From Arantxa in Colombia
Perhaps the greatest attribute of true art is that it defies any sort of definitive description or analysis. Keeping this in mind, we may examine a work of art and spend hours pondering its mysteries and eventually walk away empty handed, but if nothing else, we have at least had the experience of a short session of deep thought. And truly any time spent pondering, thinking, and analyzing is not time wasted. Any time that we don our thinking caps and set our brains to work is time that is spent most productively, even if the answers to our questions always seem to reside just outside of our grasp.
Such is the case with the illustration on display today. The observer will probably reach for transcendental themes of a cosmic connection that runs through all creation. This idea would be based on the depiction of the mighty planets swirling in a celestial soup which is then juxtaposed with the simplicity of the howling wolf and the evergreen tree. But there’s no real proof to back up this assessment, and even if this notion is true, it still only refers to the subject matter and not necessarily the message. Who knows what’s being said here? Maybe this piece is a commentary on our desire to explore the furthest reaches of the universe while still remaining rooted to this planet we call our home. Maybe the goal is to produce a feeling of unity between heaven and earth or to call into question traditionally held views of man’s place in the grand scheme of things.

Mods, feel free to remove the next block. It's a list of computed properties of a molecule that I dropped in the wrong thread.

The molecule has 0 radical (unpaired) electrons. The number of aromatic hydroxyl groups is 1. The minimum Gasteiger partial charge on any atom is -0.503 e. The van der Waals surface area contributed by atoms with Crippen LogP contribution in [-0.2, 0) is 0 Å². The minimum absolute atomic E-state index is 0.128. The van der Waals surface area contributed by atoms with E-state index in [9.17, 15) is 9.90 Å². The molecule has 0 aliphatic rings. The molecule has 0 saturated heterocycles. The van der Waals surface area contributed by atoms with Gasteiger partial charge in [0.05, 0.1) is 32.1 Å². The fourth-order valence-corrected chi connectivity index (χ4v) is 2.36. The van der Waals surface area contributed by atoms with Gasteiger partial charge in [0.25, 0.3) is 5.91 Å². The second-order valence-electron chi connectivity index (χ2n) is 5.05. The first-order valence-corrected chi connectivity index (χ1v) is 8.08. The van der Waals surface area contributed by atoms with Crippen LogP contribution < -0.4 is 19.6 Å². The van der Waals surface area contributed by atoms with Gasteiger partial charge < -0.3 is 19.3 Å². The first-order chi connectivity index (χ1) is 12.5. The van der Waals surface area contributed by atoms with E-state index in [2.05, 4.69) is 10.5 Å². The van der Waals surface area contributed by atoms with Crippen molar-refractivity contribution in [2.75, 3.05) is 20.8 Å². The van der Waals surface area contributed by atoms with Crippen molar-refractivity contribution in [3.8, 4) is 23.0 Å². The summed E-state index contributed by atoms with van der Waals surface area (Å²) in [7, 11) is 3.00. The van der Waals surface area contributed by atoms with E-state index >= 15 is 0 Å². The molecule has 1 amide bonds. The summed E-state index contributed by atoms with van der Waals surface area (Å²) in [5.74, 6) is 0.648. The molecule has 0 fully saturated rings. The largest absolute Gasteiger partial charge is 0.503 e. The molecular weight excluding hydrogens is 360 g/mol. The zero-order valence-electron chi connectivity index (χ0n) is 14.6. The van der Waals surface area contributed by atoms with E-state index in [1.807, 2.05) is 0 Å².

Who can read the mind of an artist? It seems at times to be a pleasantly impossible task, for the mind of an artist is a thing capable of producing great beauty as well as images that are so disturbing that they may keep us from sleeping at night. The mind of an artist may be a place of playful whimsy or great seriousness. It may push boundaries. It may comfort us. It may teach us lessons or cause us to question. And in the end, the variety of its powers is the truest representation of its strengths.
In a short email conversation I have had with Arantxa, she told me that she had used the music video below for the song “Six Wolves” by Let’s Buy Happiness as an inspiration for some of her pieces. I think that the video is a fitting accompaniment for this particular illustration and is just as mysteriously appealing.